Report from Chris Smith
In the remote north-west Highlands, where the mainland is close to the Island of Skye, a narrow track turns off the road to the Kylerhea ferry and winds its way up Glen Bernera through bare heathery hillside and forestry plantations to the isolated community of Ardintoul.
On a bright, frosty February morning in 1986, Charlie Greenlees, a forester, was asked to drive up there to check on a pile of fertiliser which had been left earlier in preparation for scattering over the forest from a helicopter. At about midday he stopped his van by the pile of plastic sacks, seeing that they were all intact and had not been damaged by the hard frost. It was very quiet up there, high above the sea and the small village. Charlie sat in his van, looking out at the view with pleasure.
Then he noticed an animal, about 20 yards away, sitting on its haunches in the heather. It was light fawn, the colour of a Labrador, with a cat-like face, ears and whiskers, about the size of a deerhound but much more thickset.
Charlie could hardly believe his eyes. Although he had his camera with him, he was afraid to move in case he frightened the creature away. He watched it intently for two minutes, then the animal rose and bounded slowly across the road, to disappear into the pine forest. Charlie failed to notice its tail because he was too busy looking at its head. When it had disappeared, he left the van and went to look for footprints, but the ground was frozen hard and the creature left no trace.
When he got home, Charlie telephoned the Wildlife Park in Kingussie to report what he had seen. They agreed that the animal sounded like a puma, but told him they had no reports of Pumas seen north of Fort William so it could not have been one, (thereby demonstrating a singular lack of logic).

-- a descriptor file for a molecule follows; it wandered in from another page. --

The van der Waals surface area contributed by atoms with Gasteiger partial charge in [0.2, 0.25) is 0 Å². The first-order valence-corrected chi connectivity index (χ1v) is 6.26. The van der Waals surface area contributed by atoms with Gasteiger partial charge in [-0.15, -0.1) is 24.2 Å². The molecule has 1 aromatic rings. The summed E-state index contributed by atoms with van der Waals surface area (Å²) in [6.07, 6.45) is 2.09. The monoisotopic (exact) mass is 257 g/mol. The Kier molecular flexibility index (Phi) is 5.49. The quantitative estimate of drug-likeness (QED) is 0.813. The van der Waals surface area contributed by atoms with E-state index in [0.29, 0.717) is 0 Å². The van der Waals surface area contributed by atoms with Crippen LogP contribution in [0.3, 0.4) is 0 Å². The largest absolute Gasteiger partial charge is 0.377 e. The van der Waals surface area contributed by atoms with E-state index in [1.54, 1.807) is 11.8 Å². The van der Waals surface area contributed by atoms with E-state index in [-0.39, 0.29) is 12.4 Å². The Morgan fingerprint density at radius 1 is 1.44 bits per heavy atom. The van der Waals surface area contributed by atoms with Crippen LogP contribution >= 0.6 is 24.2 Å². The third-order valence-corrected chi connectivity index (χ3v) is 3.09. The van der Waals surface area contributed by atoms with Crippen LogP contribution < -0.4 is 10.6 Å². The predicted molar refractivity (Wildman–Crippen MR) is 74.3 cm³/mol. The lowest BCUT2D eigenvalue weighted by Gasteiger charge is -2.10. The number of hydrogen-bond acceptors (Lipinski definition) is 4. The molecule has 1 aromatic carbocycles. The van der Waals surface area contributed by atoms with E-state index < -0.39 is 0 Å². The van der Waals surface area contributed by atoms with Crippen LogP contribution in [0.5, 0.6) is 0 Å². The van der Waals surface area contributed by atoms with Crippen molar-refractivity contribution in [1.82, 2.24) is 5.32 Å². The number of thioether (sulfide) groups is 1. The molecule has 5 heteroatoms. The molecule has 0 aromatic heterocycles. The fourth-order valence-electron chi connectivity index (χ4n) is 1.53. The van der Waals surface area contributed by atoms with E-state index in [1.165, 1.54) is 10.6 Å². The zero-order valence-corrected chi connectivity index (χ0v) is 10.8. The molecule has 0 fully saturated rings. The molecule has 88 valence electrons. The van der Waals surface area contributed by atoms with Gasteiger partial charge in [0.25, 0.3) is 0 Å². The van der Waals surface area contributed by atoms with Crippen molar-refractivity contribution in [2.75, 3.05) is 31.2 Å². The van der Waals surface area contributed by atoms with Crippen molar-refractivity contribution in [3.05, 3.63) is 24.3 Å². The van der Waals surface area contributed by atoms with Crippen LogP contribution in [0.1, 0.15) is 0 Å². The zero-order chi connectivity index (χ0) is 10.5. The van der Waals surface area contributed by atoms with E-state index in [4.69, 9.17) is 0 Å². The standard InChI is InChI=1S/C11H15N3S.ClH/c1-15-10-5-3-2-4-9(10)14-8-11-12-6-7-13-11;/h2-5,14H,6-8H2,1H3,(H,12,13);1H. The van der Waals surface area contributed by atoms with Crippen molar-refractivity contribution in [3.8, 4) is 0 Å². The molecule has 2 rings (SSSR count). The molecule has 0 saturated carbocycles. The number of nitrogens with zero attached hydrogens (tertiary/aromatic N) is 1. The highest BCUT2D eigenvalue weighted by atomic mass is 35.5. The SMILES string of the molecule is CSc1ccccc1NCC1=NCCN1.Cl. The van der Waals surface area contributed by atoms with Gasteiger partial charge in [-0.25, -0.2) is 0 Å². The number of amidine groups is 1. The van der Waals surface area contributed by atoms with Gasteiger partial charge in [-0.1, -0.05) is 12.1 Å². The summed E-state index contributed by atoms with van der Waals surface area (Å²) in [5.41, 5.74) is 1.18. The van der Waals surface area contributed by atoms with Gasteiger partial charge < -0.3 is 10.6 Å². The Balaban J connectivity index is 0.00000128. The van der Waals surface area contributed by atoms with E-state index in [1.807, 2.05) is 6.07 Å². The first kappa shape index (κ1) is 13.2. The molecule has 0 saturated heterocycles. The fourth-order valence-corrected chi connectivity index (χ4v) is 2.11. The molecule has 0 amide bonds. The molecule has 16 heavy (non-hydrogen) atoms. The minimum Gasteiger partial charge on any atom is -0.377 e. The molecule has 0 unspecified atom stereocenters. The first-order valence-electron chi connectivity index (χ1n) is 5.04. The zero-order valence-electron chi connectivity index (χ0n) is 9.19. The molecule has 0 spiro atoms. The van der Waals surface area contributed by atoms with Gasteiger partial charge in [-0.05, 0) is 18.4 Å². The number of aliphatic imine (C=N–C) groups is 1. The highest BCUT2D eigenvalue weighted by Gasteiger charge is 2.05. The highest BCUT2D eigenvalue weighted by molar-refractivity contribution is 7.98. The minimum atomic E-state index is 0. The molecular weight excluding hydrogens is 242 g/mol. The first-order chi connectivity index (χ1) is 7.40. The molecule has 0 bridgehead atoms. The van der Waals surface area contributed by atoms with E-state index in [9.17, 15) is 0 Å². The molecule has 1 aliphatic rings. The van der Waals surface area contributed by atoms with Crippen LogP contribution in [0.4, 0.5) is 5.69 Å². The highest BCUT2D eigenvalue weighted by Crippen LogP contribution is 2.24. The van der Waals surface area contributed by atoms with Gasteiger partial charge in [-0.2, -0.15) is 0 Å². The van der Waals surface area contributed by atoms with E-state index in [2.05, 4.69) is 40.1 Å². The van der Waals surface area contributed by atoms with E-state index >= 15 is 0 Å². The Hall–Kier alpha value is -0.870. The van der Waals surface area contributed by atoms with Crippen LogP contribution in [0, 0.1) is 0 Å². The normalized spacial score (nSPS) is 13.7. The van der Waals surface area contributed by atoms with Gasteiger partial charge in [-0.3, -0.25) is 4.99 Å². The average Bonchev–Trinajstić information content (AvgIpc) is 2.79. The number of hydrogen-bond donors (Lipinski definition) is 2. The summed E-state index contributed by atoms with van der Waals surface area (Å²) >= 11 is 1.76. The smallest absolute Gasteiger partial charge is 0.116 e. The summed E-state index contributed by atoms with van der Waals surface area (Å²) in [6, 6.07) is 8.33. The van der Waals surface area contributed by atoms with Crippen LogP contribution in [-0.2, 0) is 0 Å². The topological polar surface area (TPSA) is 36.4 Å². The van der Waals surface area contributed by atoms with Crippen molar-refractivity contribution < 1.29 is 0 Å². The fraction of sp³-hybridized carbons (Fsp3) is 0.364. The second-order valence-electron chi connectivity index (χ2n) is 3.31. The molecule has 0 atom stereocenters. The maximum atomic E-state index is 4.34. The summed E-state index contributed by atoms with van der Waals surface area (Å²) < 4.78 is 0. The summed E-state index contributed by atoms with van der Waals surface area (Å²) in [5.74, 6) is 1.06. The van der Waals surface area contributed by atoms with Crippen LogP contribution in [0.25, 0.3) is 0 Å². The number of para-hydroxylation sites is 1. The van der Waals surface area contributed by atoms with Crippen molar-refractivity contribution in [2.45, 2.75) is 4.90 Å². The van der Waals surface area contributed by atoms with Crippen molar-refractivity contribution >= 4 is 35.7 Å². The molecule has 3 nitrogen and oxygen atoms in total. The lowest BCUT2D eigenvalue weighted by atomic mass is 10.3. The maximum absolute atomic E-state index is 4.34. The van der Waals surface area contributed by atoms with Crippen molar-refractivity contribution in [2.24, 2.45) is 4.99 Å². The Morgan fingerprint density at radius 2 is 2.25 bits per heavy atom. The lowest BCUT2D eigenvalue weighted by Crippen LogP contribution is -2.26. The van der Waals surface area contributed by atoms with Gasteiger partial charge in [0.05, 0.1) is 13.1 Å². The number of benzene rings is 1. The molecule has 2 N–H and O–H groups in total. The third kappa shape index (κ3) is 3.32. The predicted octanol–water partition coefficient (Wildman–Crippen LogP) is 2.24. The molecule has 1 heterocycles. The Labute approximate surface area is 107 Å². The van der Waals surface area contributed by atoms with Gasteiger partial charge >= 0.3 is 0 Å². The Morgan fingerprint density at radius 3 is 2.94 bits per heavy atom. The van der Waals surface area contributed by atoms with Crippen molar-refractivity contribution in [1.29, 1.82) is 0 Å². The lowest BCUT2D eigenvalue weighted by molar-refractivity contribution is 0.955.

For some time Charlie did not mention his sighting to anyone locally as he thought he would be laughed at, but sometime later, after he had moved away from the area, he discussed it with another man who had lived there. He heard that there had been other sightings in the territory, and some one had seen the beast in their garden. One person had found a deer killed and partially eaten. the skin had been rolled back to allow the predator to get at the meat ( pumas are fastidious eaters who cut the skin and roll it back in just this manner)
The area is sparsely populated, with vast tracks of mountain and glen. It would not be difficult for a wary animal to stay hidden from man. Food abounds in the form of deer, rabbits, mice, wild goats and sheep. The sheep run on the hills for most of the year and the disappearance of a few would hardly be noticed. Probably more are killed on the main roads then would be taken by a large cat. Who knows there may even be a family of them in the area.
Phenomenal News Summer 1996
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